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5 Ways to See How Your Business Measures Up

by Will Yakowicz, Inc. Magazine

It’s essential for any successful entrepreneur to know what its rivals are up to. But how do you go about such benchmarking without hiring a team of pricey consultants?

Here’s some advice from the management vaults at Inc. magazine:

Do-It-Yourself, In-House

Start with basic research on your competitors — click through their Web sites, call them to get sales quotes, test out their customer service, and stop by their stores and take notes. Maybe even place an order. Get in the habit of knowing what your competition is doing every step of the way.  "Ideally, this will become an organized thing where you're on their mailing lists, you're following them on Twitter, and you mystery shop them every six to 12 months," Michele Levy, an independent brand strategy consultant, told Inc.

Create a Framework

After your target is in the scope, build a structure that’s easy to read and analyze. Levy’s advice? Create an Excel spreadsheet with the following columns: Name, URL, Elevator pitch (what the company does), Mission, Products/services with pricing, Strengths, Weaknesses and Key brand characteristics (what differentiates it from other brands). After you fill out these fields, assess the economic forces that affect the businesses. This information will give you a full view of why your competitors are succeeding. Or, better yet, why they will fail.

Discover the Secret Sauce

Every brand promises its customers something. It could be the best coffee or the most secure data storage servers. Find out how well your competitors fulfill those promises. For example, as you research your competitors as outlined above, also become a customer and look at the pricing, floor plan, Web site and more through that lens.  Another way to get at your competitor’s secret sauce? Ask the rival’s customers what they actually like about the company’s product or service — and how it compares to yours.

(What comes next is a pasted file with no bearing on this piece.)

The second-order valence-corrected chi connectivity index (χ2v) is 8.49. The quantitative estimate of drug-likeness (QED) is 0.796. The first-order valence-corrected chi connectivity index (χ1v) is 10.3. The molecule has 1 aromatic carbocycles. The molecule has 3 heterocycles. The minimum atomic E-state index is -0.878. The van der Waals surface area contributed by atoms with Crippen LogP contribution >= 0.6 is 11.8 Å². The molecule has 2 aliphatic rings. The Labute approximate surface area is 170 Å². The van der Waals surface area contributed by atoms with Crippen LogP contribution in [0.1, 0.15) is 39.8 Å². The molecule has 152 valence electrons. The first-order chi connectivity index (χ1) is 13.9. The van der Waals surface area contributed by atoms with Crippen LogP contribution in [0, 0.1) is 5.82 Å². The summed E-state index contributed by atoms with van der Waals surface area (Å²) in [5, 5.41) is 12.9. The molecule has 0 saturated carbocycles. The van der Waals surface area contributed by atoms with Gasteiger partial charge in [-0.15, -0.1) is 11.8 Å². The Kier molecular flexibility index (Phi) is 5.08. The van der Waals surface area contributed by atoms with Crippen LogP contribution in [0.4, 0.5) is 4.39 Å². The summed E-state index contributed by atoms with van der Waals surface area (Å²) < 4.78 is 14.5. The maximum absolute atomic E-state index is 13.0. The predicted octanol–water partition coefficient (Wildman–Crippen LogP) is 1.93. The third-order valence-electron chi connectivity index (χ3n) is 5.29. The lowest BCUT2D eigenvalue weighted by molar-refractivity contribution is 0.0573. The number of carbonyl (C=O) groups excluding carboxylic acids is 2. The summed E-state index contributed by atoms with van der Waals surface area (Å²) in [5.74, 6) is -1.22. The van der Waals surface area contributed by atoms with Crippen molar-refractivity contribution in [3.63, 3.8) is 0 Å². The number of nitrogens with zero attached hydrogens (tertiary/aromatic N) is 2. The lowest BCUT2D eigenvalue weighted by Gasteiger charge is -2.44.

Use the Tools in Your Toolkit

You can use competitive research tools on the Internet and in public records. First, set up Google Alerts for your competitors’ names and the names of their executives — and read every piece of news and information that comes in. Comb through Twitter, Facebook, Pinterest, and Instagram for any mention of the companies you are researching — that’s a good way to figure any firm’s social media strategy. Then dig up public records, like court filings, real estate records and Uniform Commercial Code filings, as well as financial filings, which you can look up for free on the U.S. Securities and Exchange Commission's EDGAR database. Third, buy industry reviews from research firms like Forrester Research, company reports from Dun & Bradstreet, and Hoover's industry reports.

Look Within

After analyzing your competitors, it’s time to turn the microscope around and take a good look at your own company. Philip Campbell, finance expert and author of Never Run Out of Cash, says pricing is one of the most important aspects of a business, one that could be the difference between success and failure. Campbell says pricing should be set (or reset) after careful thought, analysis, and testing. He says you have to consider what you want to achieve with pricing, evaluate what you’re charging now compared to competitor’s prices, understand how your product is perceived in the market — and be prepared to increase or decrease.

It may sound obvious, but many businesses stumble when it comes to setting the right price. You need to cover costs, create a return on your investment and fuel growth. A simple way to find that perfect price is to figure out your overall revenue target and divide it by the number of units you have.

Will Yakowicz is a reporter for Inc. magazine and Inc.com. Follow him on Twitter: @WillYakowicz

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